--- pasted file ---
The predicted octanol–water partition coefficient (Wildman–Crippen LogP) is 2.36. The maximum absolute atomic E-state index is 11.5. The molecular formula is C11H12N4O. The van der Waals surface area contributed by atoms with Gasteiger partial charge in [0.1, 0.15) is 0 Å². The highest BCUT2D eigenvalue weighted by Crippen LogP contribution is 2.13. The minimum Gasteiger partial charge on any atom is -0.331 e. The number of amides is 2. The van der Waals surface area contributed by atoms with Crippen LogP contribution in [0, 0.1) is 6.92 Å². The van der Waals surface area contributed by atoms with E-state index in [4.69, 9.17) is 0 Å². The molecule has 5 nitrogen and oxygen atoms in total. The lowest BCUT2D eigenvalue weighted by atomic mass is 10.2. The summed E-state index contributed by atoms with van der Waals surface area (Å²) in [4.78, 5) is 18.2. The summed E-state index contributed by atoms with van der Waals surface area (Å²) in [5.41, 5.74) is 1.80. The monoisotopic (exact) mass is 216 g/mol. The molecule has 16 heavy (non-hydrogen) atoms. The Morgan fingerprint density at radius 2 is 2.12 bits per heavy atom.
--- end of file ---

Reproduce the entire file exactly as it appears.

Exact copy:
The predicted octanol–water partition coefficient (Wildman–Crippen LogP) is 2.36. The maximum absolute atomic E-state index is 11.5. The molecular formula is C11H12N4O. The van der Waals surface area contributed by atoms with Gasteiger partial charge in [0.1, 0.15) is 0 Å². The highest BCUT2D eigenvalue weighted by Crippen LogP contribution is 2.13. The minimum Gasteiger partial charge on any atom is -0.331 e. The number of amides is 2. The van der Waals surface area contributed by atoms with Crippen LogP contribution in [0, 0.1) is 6.92 Å². The van der Waals surface area contributed by atoms with E-state index in [4.69, 9.17) is 0 Å². The molecule has 5 nitrogen and oxygen atoms in total. The lowest BCUT2D eigenvalue weighted by atomic mass is 10.2. The summed E-state index contributed by atoms with van der Waals surface area (Å²) in [4.78, 5) is 18.2. The summed E-state index contributed by atoms with van der Waals surface area (Å²) in [5.41, 5.74) is 1.80. The monoisotopic (exact) mass is 216 g/mol. The molecule has 16 heavy (non-hydrogen) atoms. The Morgan fingerprint density at radius 2 is 2.12 bits per heavy atom.